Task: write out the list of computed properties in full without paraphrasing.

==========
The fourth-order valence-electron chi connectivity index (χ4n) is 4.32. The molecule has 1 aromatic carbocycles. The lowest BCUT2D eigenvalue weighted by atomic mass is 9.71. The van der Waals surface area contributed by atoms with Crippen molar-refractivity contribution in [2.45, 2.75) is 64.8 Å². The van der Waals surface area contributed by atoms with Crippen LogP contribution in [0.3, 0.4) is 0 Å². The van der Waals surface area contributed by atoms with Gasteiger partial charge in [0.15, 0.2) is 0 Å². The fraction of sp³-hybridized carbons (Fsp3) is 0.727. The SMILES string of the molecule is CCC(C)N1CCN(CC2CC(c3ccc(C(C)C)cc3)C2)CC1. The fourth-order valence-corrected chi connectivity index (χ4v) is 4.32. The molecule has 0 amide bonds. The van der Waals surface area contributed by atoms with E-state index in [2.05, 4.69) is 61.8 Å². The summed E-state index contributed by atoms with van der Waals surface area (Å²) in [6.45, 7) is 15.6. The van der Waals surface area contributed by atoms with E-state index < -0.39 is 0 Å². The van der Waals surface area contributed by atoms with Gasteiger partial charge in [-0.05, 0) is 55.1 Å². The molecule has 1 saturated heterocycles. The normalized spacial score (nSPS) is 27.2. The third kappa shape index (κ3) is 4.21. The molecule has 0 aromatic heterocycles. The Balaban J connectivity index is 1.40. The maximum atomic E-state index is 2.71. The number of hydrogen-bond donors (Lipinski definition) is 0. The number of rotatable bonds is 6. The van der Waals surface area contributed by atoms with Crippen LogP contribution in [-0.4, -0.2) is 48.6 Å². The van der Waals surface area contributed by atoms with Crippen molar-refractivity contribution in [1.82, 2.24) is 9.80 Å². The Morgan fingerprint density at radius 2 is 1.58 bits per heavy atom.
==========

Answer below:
The fourth-order valence-electron chi connectivity index (χ4n) is 4.32. The molecule has 1 aromatic carbocycles. The lowest BCUT2D eigenvalue weighted by atomic mass is 9.71. The van der Waals surface area contributed by atoms with Crippen molar-refractivity contribution in [2.45, 2.75) is 64.8 Å². The van der Waals surface area contributed by atoms with Crippen LogP contribution in [0.3, 0.4) is 0 Å². The van der Waals surface area contributed by atoms with Gasteiger partial charge in [0.15, 0.2) is 0 Å². The fraction of sp³-hybridized carbons (Fsp3) is 0.727. The SMILES string of the molecule is CCC(C)N1CCN(CC2CC(c3ccc(C(C)C)cc3)C2)CC1. The fourth-order valence-corrected chi connectivity index (χ4v) is 4.32. The molecule has 0 amide bonds. The van der Waals surface area contributed by atoms with E-state index in [2.05, 4.69) is 61.8 Å². The summed E-state index contributed by atoms with van der Waals surface area (Å²) in [6.45, 7) is 15.6. The van der Waals surface area contributed by atoms with E-state index < -0.39 is 0 Å². The van der Waals surface area contributed by atoms with Gasteiger partial charge in [-0.05, 0) is 55.1 Å². The molecule has 1 saturated heterocycles. The normalized spacial score (nSPS) is 27.2. The third kappa shape index (κ3) is 4.21. The molecule has 0 aromatic heterocycles. The Balaban J connectivity index is 1.40. The maximum atomic E-state index is 2.71. The number of hydrogen-bond donors (Lipinski definition) is 0. The number of rotatable bonds is 6. The van der Waals surface area contributed by atoms with Crippen LogP contribution in [-0.4, -0.2) is 48.6 Å². The van der Waals surface area contributed by atoms with Crippen molar-refractivity contribution in [1.82, 2.24) is 9.80 Å². The Morgan fingerprint density at radius 2 is 1.58 bits per heavy atom.